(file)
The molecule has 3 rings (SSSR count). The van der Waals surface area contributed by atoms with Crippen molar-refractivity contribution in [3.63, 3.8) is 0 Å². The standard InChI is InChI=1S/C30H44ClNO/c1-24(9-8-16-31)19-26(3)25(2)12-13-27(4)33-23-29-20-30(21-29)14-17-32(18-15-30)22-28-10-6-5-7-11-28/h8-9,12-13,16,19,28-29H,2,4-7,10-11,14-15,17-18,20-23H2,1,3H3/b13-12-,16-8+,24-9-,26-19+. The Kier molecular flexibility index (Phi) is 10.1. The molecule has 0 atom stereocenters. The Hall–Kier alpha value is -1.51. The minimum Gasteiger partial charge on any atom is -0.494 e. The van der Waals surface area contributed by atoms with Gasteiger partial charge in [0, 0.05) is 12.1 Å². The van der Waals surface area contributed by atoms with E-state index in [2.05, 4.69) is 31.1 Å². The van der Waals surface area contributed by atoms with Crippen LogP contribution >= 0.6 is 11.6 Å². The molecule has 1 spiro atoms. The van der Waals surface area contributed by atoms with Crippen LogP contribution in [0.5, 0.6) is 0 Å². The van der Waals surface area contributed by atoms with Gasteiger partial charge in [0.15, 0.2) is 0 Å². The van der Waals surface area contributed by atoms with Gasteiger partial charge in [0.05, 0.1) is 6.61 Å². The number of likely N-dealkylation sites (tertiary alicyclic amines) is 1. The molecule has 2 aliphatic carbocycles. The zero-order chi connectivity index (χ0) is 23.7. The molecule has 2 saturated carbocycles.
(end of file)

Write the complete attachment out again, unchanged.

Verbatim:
The molecule has 3 rings (SSSR count). The van der Waals surface area contributed by atoms with Crippen molar-refractivity contribution in [3.63, 3.8) is 0 Å². The standard InChI is InChI=1S/C30H44ClNO/c1-24(9-8-16-31)19-26(3)25(2)12-13-27(4)33-23-29-20-30(21-29)14-17-32(18-15-30)22-28-10-6-5-7-11-28/h8-9,12-13,16,19,28-29H,2,4-7,10-11,14-15,17-18,20-23H2,1,3H3/b13-12-,16-8+,24-9-,26-19+. The Kier molecular flexibility index (Phi) is 10.1. The molecule has 0 atom stereocenters. The Hall–Kier alpha value is -1.51. The minimum Gasteiger partial charge on any atom is -0.494 e. The van der Waals surface area contributed by atoms with Gasteiger partial charge in [0, 0.05) is 12.1 Å². The van der Waals surface area contributed by atoms with E-state index in [2.05, 4.69) is 31.1 Å². The van der Waals surface area contributed by atoms with Crippen LogP contribution >= 0.6 is 11.6 Å². The molecule has 1 spiro atoms. The van der Waals surface area contributed by atoms with Crippen LogP contribution in [0.5, 0.6) is 0 Å². The van der Waals surface area contributed by atoms with Gasteiger partial charge in [0.15, 0.2) is 0 Å². The van der Waals surface area contributed by atoms with Gasteiger partial charge in [0.05, 0.1) is 6.61 Å². The number of likely N-dealkylation sites (tertiary alicyclic amines) is 1. The molecule has 2 aliphatic carbocycles. The zero-order chi connectivity index (χ0) is 23.7. The molecule has 2 saturated carbocycles.